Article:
Tennessee has joined the ranks of states regulating, in various ways, the use of artificial intelligence to manipulate an individual’s likeness.  On March 21, 2024, Gov. Bill Lee said “thank you very much” to the Tennessee legislature and signed into law the Ensuring Likeness, Voice, and Image Security (“ELVIS”) Act of 2024, HB 2091/SB 2096, which updates Tennessee’s right of publicity statute.  The new law is groundbreaking because Tennessee has gone beyond other states that regulate AI-generated, sexually explicit “deepfakes.”  The ELVIS Act represents the broadest prohibition yet on the unauthorized use of an individual’s voice or likeness. 

The right of publicity (sometimes called the right of personality) is a patchwork framework of laws that differ from state to state, built out of both statutes and common law.  The general purpose of such laws is to prevent the unauthorized commercial exploitation of a person’s likeness.  Many states, including Tennessee, extend protection to the deceased (which, in the case of Tennessee, was motivated largely by the iconic Memphis resident whose name is reflected in the law’s title, Elvis Presley). 

Prior to the ELVIS Act, Tennessee’s right of publicity law broadly held that “[e]very individual has a property right in the use of that person’s name, photograph, or likeness in any medium in any manner.”  Tenn. Code Ann. § 47-25-1103 (2021).  The ELVIS Act adds “voice” to the list of protected items.  HB 2091/SB 2096 § 4.  The Act defines “voice” as “a sound in a medium that is readily identifiable and attributable to a particular individual, regardless of whether the sound contains the actual voice or a simulation of the voice of the individual.”  Id.§ 3 (emphasis added).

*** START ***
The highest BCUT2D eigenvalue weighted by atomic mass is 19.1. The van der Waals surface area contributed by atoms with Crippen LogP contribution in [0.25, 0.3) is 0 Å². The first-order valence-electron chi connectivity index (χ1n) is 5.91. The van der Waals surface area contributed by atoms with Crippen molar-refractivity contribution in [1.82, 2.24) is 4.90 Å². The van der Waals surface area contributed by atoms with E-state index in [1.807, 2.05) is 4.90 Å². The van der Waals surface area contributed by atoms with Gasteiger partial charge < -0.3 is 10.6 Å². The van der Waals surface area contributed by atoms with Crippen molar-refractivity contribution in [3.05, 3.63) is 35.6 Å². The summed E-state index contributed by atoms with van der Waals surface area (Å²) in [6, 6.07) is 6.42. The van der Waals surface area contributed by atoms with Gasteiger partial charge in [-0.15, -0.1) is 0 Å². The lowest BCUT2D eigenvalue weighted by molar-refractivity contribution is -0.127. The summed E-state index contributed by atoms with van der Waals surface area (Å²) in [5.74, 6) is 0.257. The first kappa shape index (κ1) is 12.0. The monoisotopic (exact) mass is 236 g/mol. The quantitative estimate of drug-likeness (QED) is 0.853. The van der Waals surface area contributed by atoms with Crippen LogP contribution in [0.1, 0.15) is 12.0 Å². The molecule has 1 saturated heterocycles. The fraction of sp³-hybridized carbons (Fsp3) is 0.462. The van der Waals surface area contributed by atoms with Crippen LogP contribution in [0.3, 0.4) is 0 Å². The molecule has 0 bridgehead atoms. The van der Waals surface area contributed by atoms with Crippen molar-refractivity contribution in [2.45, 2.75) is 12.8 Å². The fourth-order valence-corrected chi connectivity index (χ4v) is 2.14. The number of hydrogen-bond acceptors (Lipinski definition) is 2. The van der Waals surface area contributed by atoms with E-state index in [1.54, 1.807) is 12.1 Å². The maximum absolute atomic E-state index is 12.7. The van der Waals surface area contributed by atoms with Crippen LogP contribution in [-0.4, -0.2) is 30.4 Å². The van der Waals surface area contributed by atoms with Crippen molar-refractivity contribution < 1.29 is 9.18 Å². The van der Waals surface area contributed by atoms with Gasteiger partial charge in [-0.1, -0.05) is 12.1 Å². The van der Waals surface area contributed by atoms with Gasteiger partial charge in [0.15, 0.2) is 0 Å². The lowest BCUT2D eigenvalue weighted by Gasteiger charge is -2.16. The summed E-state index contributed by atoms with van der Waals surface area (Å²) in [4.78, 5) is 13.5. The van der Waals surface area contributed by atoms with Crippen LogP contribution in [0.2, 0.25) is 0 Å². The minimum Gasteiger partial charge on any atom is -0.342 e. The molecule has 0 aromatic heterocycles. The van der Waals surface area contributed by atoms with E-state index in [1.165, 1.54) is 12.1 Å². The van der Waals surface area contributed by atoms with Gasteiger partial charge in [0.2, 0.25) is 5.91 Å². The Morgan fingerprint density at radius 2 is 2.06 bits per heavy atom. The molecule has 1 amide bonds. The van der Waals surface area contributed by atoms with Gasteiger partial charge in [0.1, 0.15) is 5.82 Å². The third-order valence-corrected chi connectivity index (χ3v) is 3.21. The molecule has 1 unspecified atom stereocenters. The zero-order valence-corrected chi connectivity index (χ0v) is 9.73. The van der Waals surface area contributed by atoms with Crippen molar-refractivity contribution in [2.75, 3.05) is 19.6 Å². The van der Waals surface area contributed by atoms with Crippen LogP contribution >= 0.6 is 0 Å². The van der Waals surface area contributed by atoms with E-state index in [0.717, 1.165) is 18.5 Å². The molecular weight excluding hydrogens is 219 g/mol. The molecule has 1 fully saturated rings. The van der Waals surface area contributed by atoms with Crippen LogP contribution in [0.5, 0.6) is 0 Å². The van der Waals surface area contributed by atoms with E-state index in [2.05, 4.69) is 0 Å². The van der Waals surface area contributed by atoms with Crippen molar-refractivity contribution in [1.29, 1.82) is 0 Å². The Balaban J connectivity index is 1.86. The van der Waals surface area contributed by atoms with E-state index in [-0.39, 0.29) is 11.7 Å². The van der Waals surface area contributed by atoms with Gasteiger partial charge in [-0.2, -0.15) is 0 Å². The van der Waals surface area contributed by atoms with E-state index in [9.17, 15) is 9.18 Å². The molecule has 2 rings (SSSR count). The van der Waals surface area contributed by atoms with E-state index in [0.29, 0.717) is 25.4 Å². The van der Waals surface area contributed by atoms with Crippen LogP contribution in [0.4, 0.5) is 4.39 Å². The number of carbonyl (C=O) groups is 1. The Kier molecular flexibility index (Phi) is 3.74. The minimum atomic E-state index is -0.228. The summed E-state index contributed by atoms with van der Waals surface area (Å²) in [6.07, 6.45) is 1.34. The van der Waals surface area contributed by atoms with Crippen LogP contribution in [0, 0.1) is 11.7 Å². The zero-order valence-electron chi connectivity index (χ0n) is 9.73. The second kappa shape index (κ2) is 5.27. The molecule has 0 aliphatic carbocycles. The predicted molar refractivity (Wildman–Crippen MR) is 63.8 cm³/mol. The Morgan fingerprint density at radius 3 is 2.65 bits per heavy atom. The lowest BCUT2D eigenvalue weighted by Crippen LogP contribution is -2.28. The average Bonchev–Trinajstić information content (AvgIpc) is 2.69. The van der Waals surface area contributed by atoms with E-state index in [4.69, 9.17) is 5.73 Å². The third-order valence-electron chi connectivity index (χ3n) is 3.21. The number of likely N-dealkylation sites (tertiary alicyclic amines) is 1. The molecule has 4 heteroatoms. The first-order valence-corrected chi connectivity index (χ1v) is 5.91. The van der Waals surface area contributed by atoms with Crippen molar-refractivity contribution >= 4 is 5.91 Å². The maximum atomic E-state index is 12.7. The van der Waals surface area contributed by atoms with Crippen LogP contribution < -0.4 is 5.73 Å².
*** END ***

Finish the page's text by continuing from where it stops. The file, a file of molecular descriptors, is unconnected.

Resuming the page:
The Act goes further, too, in expanding the scope of what acts create liability.  Prior to the ELVIS Act, a person would be liable for unauthorized use of a likeness “for purposes of advertising products, merchandise, goods, or services, or for purposes of fund raising, solicitation of donations, purchases of products, merchandise, goods, or services…”  Tenn. Code Ann. § 47-25-1105.  But the ELVIS Act expands liability to any person who “publishes, performs, distributes, transmits, or otherwise makes available to the public an individual’s voice or likeness” without authorization, regardless of purpose, and to any person who “distributes, transmits, or otherwise makes available an algorithm, software, tool, or other technology, service, or device” to produce a person’s voice or likeness without authorization.  HB 2091/SB 2096 § 6.  Although Tennessee’s law has an exemption for “fair use,” the ELVIS Act clarifies that the exemption only applies “to the extent such use is protected by the First Amendment.”  Id. § 10.

The bill passed unanimously and the ELVIS Act becomes effective as of July 1, 2024.

Publicity rights are often a minefield for brands and advertisers.  Changes in technology, including the ability of AI to manipulate and mimic the images and voices of public figures, have accelerated concerns about the unauthorized exploitation of likeness rights, including AI generated images and videos appearing in advertisements or AI generated “deepfake” music.  We may see more bills like the ELVIS Act in the future to ensure that there is no need for suspicious minds when encountering a person’s likeness.